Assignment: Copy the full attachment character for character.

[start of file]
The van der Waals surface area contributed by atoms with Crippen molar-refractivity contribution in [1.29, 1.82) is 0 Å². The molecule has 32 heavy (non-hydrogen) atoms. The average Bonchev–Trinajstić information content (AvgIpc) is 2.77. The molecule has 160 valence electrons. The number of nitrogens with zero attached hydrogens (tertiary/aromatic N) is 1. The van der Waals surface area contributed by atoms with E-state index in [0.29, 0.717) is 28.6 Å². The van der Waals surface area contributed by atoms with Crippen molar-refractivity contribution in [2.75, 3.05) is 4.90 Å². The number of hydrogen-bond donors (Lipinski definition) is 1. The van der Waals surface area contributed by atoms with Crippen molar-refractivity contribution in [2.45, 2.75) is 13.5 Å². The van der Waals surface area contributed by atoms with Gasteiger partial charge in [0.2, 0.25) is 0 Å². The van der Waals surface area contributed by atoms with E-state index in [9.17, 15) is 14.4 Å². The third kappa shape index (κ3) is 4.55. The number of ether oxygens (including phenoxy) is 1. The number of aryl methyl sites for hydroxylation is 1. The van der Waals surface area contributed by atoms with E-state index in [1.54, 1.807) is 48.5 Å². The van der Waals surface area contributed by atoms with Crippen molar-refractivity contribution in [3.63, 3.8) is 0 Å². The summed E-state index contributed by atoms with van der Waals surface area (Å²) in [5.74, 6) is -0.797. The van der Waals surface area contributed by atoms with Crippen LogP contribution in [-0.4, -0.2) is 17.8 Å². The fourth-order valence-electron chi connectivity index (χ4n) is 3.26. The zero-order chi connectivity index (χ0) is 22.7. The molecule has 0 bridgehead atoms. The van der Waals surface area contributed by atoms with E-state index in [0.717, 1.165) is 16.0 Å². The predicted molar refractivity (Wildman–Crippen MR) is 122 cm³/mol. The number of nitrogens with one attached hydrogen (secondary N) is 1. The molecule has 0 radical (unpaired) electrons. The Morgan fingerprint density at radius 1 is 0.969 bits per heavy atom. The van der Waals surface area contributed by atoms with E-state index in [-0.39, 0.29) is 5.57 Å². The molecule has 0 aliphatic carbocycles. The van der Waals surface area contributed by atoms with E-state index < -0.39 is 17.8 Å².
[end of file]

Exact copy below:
The van der Waals surface area contributed by atoms with Crippen molar-refractivity contribution in [1.29, 1.82) is 0 Å². The molecule has 32 heavy (non-hydrogen) atoms. The average Bonchev–Trinajstić information content (AvgIpc) is 2.77. The molecule has 160 valence electrons. The number of nitrogens with zero attached hydrogens (tertiary/aromatic N) is 1. The van der Waals surface area contributed by atoms with E-state index in [0.29, 0.717) is 28.6 Å². The van der Waals surface area contributed by atoms with Crippen molar-refractivity contribution in [2.75, 3.05) is 4.90 Å². The number of hydrogen-bond donors (Lipinski definition) is 1. The van der Waals surface area contributed by atoms with Crippen molar-refractivity contribution in [2.45, 2.75) is 13.5 Å². The van der Waals surface area contributed by atoms with Gasteiger partial charge in [0.2, 0.25) is 0 Å². The van der Waals surface area contributed by atoms with E-state index in [9.17, 15) is 14.4 Å². The third kappa shape index (κ3) is 4.55. The number of ether oxygens (including phenoxy) is 1. The number of aryl methyl sites for hydroxylation is 1. The van der Waals surface area contributed by atoms with E-state index in [1.54, 1.807) is 48.5 Å². The van der Waals surface area contributed by atoms with Crippen molar-refractivity contribution in [3.63, 3.8) is 0 Å². The summed E-state index contributed by atoms with van der Waals surface area (Å²) in [5.74, 6) is -0.797. The van der Waals surface area contributed by atoms with Crippen LogP contribution in [-0.4, -0.2) is 17.8 Å². The fourth-order valence-electron chi connectivity index (χ4n) is 3.26. The zero-order chi connectivity index (χ0) is 22.7. The molecule has 0 bridgehead atoms. The van der Waals surface area contributed by atoms with E-state index in [0.717, 1.165) is 16.0 Å². The predicted molar refractivity (Wildman–Crippen MR) is 122 cm³/mol. The number of nitrogens with one attached hydrogen (secondary N) is 1. The molecule has 0 radical (unpaired) electrons. The Morgan fingerprint density at radius 1 is 0.969 bits per heavy atom. The van der Waals surface area contributed by atoms with E-state index in [-0.39, 0.29) is 5.57 Å². The molecule has 0 aliphatic carbocycles. The van der Waals surface area contributed by atoms with E-state index < -0.39 is 17.8 Å².